By Dmitriy Shapiro/JNS.org/Washington Jewish Week
Shortly before their July 20 deadline, negotiators taking part in the P5+1 nuclear talks with Iran agreed to extend the deadline for another four months after what the parties described as tangible successes. The extension, however, ignited a fresh round of skepticism about the prospects for the negotiations.
“It’s kind of naive to think they’ll have an agreement, when the sustained way in which Iran is going about building its nuclear program hasn’t changed at all,” Michael Adler, public policy scholar with the Middle East program at the Woodrow Wilson Center, told JNS.org. “Right now, I feel that there has been a failure to change the nature of the dialogue on the activity that Iran is conducting. Until that takes place, there can’t be an agreement.”
Earlier this year, the group of six countries—the United States, Russia, China, Britain, France, and Germany—agreed on a plan outlining specific steps Iran must take under the Joint Plan of Action (JPOA). The JPOA was intended as a road map to a comprehensive agreement aimed at containing Iran’s military nuclear aspirations.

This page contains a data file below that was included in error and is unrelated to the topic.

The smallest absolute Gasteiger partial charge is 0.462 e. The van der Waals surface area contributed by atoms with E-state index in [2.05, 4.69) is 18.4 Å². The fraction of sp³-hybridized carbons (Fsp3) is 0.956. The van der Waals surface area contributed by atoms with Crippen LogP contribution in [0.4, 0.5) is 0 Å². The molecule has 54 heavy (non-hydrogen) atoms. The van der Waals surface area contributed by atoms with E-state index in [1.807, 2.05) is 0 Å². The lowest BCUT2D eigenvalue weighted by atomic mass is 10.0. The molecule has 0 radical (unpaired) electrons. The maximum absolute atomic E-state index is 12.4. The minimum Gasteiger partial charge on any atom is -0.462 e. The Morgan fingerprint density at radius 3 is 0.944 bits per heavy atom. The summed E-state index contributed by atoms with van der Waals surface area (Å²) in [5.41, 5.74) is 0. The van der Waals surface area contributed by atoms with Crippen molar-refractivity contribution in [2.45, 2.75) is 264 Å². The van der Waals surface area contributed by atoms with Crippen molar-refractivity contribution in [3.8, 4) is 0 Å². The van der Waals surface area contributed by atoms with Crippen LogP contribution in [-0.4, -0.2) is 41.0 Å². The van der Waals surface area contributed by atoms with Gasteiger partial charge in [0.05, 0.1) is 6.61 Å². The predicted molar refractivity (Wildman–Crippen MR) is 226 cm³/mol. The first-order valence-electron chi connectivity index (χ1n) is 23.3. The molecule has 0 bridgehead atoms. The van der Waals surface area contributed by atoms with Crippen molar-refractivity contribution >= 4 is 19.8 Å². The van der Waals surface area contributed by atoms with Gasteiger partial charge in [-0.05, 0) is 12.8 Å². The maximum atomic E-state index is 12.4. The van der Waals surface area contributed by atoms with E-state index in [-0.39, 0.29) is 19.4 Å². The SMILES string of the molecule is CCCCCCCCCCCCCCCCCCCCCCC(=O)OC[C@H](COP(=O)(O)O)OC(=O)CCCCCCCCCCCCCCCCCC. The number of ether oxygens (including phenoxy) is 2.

Although Secretary of State John Kerry conceded that there are still many significant “gaps” between the parties that prevented a final deal by the deadline, Kerry called the negotiations so far a “clear success.”
“Since [the JPOA’s] implementation, Iran has complied with its obligations to neutralize its stockpile of 20 percent enriched uranium, cap its stockpile of 5 percent enriched uranium, not install advanced centrifuges, not install or test new components at its Arak reactor, and submit to far more frequent inspections of its facilities,” Kerry said. “The International Atomic Energy Agency (IAEA) has regularly verified that Iran has lived up to these commitments.”